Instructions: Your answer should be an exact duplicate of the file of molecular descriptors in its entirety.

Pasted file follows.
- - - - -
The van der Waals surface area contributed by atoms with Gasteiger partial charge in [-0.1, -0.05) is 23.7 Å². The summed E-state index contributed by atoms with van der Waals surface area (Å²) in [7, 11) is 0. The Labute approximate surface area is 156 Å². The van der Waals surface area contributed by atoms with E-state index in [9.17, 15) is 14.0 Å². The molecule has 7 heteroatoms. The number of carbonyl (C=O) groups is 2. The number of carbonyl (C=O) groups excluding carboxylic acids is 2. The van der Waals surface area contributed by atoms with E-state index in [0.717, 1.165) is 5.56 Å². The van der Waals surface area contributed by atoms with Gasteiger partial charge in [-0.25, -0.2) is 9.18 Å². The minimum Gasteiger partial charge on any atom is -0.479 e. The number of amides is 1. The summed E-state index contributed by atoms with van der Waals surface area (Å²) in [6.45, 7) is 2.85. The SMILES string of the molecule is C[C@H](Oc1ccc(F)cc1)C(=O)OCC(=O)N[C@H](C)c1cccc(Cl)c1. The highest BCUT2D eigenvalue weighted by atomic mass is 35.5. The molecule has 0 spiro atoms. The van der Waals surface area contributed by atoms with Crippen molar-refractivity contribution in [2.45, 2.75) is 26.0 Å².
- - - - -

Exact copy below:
The van der Waals surface area contributed by atoms with Gasteiger partial charge in [-0.1, -0.05) is 23.7 Å². The summed E-state index contributed by atoms with van der Waals surface area (Å²) in [7, 11) is 0. The Labute approximate surface area is 156 Å². The van der Waals surface area contributed by atoms with E-state index in [9.17, 15) is 14.0 Å². The molecule has 7 heteroatoms. The number of carbonyl (C=O) groups is 2. The number of carbonyl (C=O) groups excluding carboxylic acids is 2. The van der Waals surface area contributed by atoms with E-state index in [0.717, 1.165) is 5.56 Å². The van der Waals surface area contributed by atoms with Gasteiger partial charge in [-0.25, -0.2) is 9.18 Å². The minimum Gasteiger partial charge on any atom is -0.479 e. The number of amides is 1. The summed E-state index contributed by atoms with van der Waals surface area (Å²) in [6.45, 7) is 2.85. The SMILES string of the molecule is C[C@H](Oc1ccc(F)cc1)C(=O)OCC(=O)N[C@H](C)c1cccc(Cl)c1. The highest BCUT2D eigenvalue weighted by atomic mass is 35.5. The molecule has 0 spiro atoms. The van der Waals surface area contributed by atoms with Crippen molar-refractivity contribution in [2.45, 2.75) is 26.0 Å².